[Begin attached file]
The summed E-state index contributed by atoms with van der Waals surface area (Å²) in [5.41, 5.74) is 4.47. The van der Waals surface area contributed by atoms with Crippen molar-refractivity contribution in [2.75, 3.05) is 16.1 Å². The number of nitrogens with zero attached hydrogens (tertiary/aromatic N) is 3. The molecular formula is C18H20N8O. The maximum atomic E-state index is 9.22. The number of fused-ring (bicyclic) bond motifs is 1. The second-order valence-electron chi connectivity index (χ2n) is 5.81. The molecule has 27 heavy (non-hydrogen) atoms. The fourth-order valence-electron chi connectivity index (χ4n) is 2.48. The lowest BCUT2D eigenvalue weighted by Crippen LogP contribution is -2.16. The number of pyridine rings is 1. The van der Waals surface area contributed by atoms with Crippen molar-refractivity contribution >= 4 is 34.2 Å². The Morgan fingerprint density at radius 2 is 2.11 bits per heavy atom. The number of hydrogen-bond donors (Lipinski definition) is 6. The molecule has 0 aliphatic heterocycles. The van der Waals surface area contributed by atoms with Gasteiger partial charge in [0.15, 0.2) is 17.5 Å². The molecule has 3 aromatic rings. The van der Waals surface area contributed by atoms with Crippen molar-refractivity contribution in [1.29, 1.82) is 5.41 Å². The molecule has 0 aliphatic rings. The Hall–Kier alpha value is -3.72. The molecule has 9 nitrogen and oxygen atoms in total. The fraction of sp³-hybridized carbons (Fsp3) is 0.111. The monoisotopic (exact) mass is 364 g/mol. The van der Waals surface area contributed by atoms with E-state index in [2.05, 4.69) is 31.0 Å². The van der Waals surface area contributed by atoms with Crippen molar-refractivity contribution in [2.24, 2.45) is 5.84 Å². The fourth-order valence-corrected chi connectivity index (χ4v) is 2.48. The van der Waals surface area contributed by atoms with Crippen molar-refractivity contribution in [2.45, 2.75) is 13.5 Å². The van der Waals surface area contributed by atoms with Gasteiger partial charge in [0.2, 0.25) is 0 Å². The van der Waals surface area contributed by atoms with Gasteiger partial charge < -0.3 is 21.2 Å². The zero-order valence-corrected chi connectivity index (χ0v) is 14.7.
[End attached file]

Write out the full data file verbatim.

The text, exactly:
The summed E-state index contributed by atoms with van der Waals surface area (Å²) in [5.41, 5.74) is 4.47. The van der Waals surface area contributed by atoms with Crippen molar-refractivity contribution in [2.75, 3.05) is 16.1 Å². The number of nitrogens with zero attached hydrogens (tertiary/aromatic N) is 3. The molecular formula is C18H20N8O. The maximum atomic E-state index is 9.22. The number of fused-ring (bicyclic) bond motifs is 1. The second-order valence-electron chi connectivity index (χ2n) is 5.81. The molecule has 27 heavy (non-hydrogen) atoms. The fourth-order valence-electron chi connectivity index (χ4n) is 2.48. The lowest BCUT2D eigenvalue weighted by Crippen LogP contribution is -2.16. The number of pyridine rings is 1. The van der Waals surface area contributed by atoms with Crippen molar-refractivity contribution >= 4 is 34.2 Å². The Morgan fingerprint density at radius 2 is 2.11 bits per heavy atom. The number of hydrogen-bond donors (Lipinski definition) is 6. The molecule has 0 aliphatic heterocycles. The van der Waals surface area contributed by atoms with Gasteiger partial charge in [0.15, 0.2) is 17.5 Å². The molecule has 3 aromatic rings. The van der Waals surface area contributed by atoms with Crippen molar-refractivity contribution in [1.29, 1.82) is 5.41 Å². The molecule has 0 aliphatic rings. The Hall–Kier alpha value is -3.72. The molecule has 9 nitrogen and oxygen atoms in total. The fraction of sp³-hybridized carbons (Fsp3) is 0.111. The monoisotopic (exact) mass is 364 g/mol. The van der Waals surface area contributed by atoms with E-state index in [2.05, 4.69) is 31.0 Å². The van der Waals surface area contributed by atoms with Crippen molar-refractivity contribution in [2.24, 2.45) is 5.84 Å². The fourth-order valence-corrected chi connectivity index (χ4v) is 2.48. The van der Waals surface area contributed by atoms with Crippen molar-refractivity contribution in [2.45, 2.75) is 13.5 Å². The van der Waals surface area contributed by atoms with Gasteiger partial charge in [0.2, 0.25) is 0 Å². The van der Waals surface area contributed by atoms with Gasteiger partial charge < -0.3 is 21.2 Å². The zero-order valence-corrected chi connectivity index (χ0v) is 14.7.